Posted on 02-06-2008
Filed Under (Calgary 1960s, CPR, Many Jobs and Trades, Uncategorized) by Broken Rail

The above photograph shows the Ogden Shops complex the Locomotive Shop is the long building running horizontally in the foreground.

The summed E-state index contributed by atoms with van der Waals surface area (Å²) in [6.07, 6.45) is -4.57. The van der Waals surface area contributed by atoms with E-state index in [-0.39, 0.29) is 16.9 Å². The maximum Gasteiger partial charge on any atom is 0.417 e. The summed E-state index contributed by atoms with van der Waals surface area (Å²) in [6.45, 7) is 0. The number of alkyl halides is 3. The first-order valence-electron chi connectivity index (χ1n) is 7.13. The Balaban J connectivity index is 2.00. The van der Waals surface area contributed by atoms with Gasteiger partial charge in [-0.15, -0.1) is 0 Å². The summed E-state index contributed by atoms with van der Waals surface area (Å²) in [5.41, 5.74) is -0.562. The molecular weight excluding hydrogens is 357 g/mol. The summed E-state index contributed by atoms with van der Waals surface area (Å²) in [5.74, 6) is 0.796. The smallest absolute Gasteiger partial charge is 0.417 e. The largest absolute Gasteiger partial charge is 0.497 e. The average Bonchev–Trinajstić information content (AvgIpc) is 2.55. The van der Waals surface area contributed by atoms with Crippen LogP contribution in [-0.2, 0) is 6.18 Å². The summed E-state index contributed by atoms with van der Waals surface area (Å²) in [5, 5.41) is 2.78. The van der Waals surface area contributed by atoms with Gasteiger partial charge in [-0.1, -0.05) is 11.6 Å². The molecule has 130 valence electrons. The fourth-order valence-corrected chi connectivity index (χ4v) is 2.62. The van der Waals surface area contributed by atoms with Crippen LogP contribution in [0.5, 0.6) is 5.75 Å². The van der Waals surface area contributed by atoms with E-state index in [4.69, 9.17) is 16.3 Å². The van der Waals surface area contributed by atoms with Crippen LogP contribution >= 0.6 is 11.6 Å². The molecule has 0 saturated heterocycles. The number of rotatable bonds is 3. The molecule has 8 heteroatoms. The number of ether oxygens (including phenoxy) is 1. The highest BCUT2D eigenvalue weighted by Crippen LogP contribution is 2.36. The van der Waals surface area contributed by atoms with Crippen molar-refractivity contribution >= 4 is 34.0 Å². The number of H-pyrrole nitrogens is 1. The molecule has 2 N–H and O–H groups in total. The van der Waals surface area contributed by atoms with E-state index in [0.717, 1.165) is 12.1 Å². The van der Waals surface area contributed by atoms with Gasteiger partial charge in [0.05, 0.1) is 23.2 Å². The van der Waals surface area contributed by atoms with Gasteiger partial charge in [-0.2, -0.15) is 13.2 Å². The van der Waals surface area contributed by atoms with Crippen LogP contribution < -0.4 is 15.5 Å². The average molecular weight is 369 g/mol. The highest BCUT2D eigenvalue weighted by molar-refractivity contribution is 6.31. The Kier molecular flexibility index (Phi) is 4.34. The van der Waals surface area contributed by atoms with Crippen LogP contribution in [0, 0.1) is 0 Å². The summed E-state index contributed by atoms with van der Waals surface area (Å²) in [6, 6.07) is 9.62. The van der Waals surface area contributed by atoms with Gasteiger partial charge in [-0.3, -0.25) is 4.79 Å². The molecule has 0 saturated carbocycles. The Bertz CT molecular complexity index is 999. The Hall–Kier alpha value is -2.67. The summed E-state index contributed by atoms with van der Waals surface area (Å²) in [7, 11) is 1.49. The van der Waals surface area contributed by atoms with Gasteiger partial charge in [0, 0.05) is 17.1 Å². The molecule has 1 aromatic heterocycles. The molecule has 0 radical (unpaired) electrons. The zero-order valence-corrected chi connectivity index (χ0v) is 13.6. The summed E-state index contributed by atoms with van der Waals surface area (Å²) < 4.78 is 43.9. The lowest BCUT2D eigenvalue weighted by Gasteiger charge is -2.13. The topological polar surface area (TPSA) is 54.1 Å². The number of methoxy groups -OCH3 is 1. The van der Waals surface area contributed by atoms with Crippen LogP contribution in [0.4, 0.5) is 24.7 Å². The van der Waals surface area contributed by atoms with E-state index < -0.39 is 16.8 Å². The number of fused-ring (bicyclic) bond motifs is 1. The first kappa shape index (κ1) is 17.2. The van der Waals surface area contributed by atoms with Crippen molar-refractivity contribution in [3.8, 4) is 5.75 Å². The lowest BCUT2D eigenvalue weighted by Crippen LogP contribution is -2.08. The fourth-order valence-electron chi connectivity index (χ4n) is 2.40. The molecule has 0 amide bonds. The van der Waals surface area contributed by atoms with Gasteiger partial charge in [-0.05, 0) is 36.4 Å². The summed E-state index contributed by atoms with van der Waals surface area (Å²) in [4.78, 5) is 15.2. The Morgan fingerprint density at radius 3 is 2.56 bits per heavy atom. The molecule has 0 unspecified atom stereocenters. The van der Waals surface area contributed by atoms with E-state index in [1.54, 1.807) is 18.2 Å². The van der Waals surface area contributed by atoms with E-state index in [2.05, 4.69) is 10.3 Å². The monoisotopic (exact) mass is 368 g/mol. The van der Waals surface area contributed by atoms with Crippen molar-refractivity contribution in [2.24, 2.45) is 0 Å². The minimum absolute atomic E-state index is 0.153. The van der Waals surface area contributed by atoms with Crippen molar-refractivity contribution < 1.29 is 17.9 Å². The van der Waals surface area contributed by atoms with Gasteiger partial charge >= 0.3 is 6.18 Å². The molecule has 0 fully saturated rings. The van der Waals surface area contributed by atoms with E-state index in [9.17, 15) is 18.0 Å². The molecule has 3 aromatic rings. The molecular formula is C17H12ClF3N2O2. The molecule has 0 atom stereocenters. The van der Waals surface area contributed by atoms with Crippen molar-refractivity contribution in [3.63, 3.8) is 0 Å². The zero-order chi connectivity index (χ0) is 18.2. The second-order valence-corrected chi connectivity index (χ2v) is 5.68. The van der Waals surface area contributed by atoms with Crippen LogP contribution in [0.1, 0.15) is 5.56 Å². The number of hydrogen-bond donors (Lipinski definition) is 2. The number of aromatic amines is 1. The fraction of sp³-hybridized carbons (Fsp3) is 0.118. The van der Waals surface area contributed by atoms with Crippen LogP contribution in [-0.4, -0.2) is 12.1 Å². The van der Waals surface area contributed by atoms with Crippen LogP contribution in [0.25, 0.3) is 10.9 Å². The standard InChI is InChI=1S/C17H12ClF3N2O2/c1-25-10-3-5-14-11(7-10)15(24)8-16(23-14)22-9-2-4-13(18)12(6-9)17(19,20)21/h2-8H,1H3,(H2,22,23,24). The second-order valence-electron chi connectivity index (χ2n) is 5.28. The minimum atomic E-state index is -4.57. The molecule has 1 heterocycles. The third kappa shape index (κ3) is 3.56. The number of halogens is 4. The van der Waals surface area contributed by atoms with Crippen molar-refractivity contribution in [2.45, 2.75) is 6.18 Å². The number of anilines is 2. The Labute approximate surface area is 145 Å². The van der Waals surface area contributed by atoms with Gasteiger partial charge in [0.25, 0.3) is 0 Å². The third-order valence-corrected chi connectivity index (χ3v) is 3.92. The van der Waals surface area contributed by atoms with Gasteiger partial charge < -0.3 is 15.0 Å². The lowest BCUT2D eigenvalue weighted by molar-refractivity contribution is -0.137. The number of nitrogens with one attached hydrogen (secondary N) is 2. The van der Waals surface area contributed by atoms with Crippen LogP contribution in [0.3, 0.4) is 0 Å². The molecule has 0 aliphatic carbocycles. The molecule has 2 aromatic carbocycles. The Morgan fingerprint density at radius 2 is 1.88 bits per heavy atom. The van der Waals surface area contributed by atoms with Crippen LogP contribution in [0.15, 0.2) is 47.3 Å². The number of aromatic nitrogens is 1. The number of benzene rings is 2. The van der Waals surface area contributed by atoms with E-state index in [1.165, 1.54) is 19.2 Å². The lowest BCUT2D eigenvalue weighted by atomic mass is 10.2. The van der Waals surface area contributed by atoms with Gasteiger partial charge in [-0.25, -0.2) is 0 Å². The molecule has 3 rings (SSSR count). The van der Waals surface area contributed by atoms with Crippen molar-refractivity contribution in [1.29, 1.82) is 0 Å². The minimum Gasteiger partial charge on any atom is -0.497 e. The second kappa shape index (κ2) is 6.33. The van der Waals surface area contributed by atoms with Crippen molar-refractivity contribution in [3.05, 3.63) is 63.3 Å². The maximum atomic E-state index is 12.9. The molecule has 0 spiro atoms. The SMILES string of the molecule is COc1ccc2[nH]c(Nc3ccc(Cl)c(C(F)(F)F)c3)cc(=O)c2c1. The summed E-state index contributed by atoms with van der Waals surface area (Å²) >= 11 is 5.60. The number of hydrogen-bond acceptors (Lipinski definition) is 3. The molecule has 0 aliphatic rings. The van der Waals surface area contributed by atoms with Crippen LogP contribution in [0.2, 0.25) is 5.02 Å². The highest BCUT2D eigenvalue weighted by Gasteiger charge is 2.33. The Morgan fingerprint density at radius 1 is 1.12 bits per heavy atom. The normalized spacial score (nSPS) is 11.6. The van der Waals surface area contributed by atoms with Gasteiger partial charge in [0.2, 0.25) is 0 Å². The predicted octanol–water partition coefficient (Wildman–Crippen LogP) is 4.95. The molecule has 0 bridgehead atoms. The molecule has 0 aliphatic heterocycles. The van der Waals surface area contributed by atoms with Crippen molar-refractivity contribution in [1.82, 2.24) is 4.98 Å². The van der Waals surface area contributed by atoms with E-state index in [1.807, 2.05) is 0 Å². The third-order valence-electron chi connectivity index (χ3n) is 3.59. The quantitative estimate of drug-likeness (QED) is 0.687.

It was now November, and winter had set in, I decided to try to get an apprenticeship at the CPR’s Ogden shops. To do this, you had to go to the main gate and talk to the CPR Police officer on duty, he would give you permission to go down to the apprentice classroom in the Locomotive Shop. You then walked down the ramp, passing the administration office, and stores department and enter the Locomotive Shop through a doorway on the northwest corner of the building. You were now at, the West End of the blacksmiths shop, and it was quite a contrast from the winter weather outside, to walk through this department with its men and machinery that looked like they came out of the last century, at least it was nice and warm with all of their blacksmith’s fires. The apprentice school was up above a fan room that circulated heat through that quarter of the shop. The apprentice room teacher was Austin Case, and he gave you an exam on mathematics and physics to see your proficiency in these topics. If you passed the exam, which I did, you were then sent to the main administration office to get the paperwork you needed before you could start working. This included taking a medical, and seeing that I was 16 years old. I had to get and indenture document signed by my parents to enter an apprenticeship. The most popular trades, offered at Ogden were Machinist, Diesel Mechanic and Electrician these were all filled, there was vacancies in the other trades of Boilermaker, Blacksmith, Pipefitter, Sheet Metal Worker, and Carman. I decided to become a sheet metal worker or tinsmith apprentice. I would be working in a main Locomotive Shop which was a huge building with all the trades mentioned except Carmen who worked in the No.1 Car Repair Shop where boxcars, gondolas, flatcars and other freight rolling stock were fixed, and the No.2 Coach Shop were passenger cars were refurbished and repaired. My first day of work I met my Foreman Ed Barraclogh a gray-haired gentleman with glasses who wore a gray suit and hat he made me feel welcome and I was assigned to a journeyman named John, who was my mate. John was from Rhodesia where he had worked for the railway there. This shop complex was built in 1913 to overhaul steam locomotives, the last steam engine out shopped from here was in 1957, since then, diesel locomotives were overhauled. The tinsmiths duties with the locomotives were to look after, all sheet-metal in the cabs of the locomotives, and the grillwork on the sides of passenger locomotives, repair radiators, and any other sheet-metal work on the locomotives, we also did all the stainless steel sheet metal work on Dayliners that were involved in collisions. We also did it a lot of work for the stores department, making toolboxes, traction motors shims, funnels and oil cans. Our other duties involved maintenance of the shop buildings, and insulating pipes, this goes back to the steam era when tinsmiths insulated the boilers of steam engines with asbestos lagging, and maintained the outer sheet-metal jacket of the engine. I will write more tomorrow on the history of the shops.

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